In our daily life as consultants, we have observed quite some momentum within IT departments of large corporations to move towards agile software development methods like Scrum. Very often, this seems to be driven by IT staff who want to break out of the prison imposed by rigid development and project management processes. While this is understandable from the point of view of an engineer, it is certainly not enough to motivate such a change. This made me reflect about the potential benefits of agile methods for large corporations.

As a matter of fact, the more you think about it, the bigger the potential for agile methods gets. Large corporations suffer from inertia in general. Over time, their IT project management processes have become very heavyweight and are stuffed with overhead that does not at all contribute to running software that serves a business purpose.

During the outsourcing and offshoring hype, some companies invested themselves intensively in reaching outsourcing readiness. This has inflated process overheads even more and created a big obstacle in getting business requirements mapped into software within the requested time frame and budget.

Thus, for the business side, the internal IT appears to be very slow but expensive. Customers have to wait a long time for project deliveries that quite often still don’t meet the expectations. As a result, business managers often try to turn to suppliers of software solutions directly to implement software without going through internal IT project hell. But of course, such an approach gets them into trouble in many organizations.

Overall, this leads to a situation, where a lot of money is being spent, outcomes are unsatisfactory and both the business and the IT side are left frustrated.

Wouldn’t it be great to have shorter reaction times, quicker deliveries, higher quality, and even a better coverage of the business side’s needs?

As a matter of fact, this is exactly what agile methods like Scrum promise to achieve. Since a potentially shippable product increment is the goal of every iteration, deployment to production can be anticipated much earlier than for traditional waterfall projects. Therefore, the probability for successful project delivery is improved dramatically. An agile project can react much quicker to changing needs and requirements because prioritization is an essential part of planning every iteration. And such a prioritization approach also helps to reduce risks in an early stage of the project. In addition, since quality assurance is an integral part of development from day one, these solutions also feature a higher quality when they are shipped to acceptance testing.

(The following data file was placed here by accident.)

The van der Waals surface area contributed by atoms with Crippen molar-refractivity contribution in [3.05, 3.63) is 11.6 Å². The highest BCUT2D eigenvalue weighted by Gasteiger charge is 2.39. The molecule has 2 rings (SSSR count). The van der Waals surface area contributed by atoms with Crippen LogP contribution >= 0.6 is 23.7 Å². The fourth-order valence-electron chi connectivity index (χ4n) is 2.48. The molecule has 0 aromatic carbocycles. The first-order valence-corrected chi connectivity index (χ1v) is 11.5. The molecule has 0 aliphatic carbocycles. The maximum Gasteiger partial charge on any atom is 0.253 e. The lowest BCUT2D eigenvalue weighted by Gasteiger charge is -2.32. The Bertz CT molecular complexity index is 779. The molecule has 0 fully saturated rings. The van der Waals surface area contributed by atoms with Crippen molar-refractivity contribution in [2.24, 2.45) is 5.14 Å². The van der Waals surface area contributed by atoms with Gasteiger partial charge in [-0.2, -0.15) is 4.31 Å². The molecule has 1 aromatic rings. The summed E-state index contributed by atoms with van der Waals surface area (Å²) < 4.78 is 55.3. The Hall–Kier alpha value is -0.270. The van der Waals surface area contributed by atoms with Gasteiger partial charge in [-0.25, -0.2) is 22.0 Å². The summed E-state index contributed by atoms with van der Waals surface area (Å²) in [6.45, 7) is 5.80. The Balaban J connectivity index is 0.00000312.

Maybe the biggest benefit however is built into the role of the Product Owner. The Scrum method enables the business side to take the driver seat and actively influence the project direction in a very close collaboration with the IT team. This collaboration between the Product Owner and the Scrum team is much closer, more direct, and intensive than for a traditional business project manager.

Sounds all good? Well, it is. But of course there are some obstacles along the way:

  • Skepticism regarding the feasibility of agile methods might be abundant especially in large corporations. Because the method has not proven itself internally yet, management might be reluctant to apply agile methods to the real risky projects which, as a matter of fact, could benefit most.

  • Large corporations often promote various specialist roles. This is contradictory to small agile teams where generalists are key and specialists are only consulted selectively.

  • Enterprise processes (e.g. for reaching the required milestone approvals) are somewhat conflicting with the iterative model of agile methods.

  • HR approaches and reward structures focus on the individual rather than on teams

  • The role of the Product Owner is difficult to staff.

  • Budgeting processes usually demand a finalized project plan and a well specified delivery in advance.

  • Regulatory requirements often assume a conventional project method with distinct phases and milestones.

To overcome these obstacles, a smooth transformation process is required. Along the way, it is important to keep the balance between the new, agile approach and adherence to existing enterprise processes and rules. Otherwise, the endeavor risks to be stopped by upper management prematurely.

We will address a possible approach for introducing agile methods into large corporations in one of our next Acrea blogs.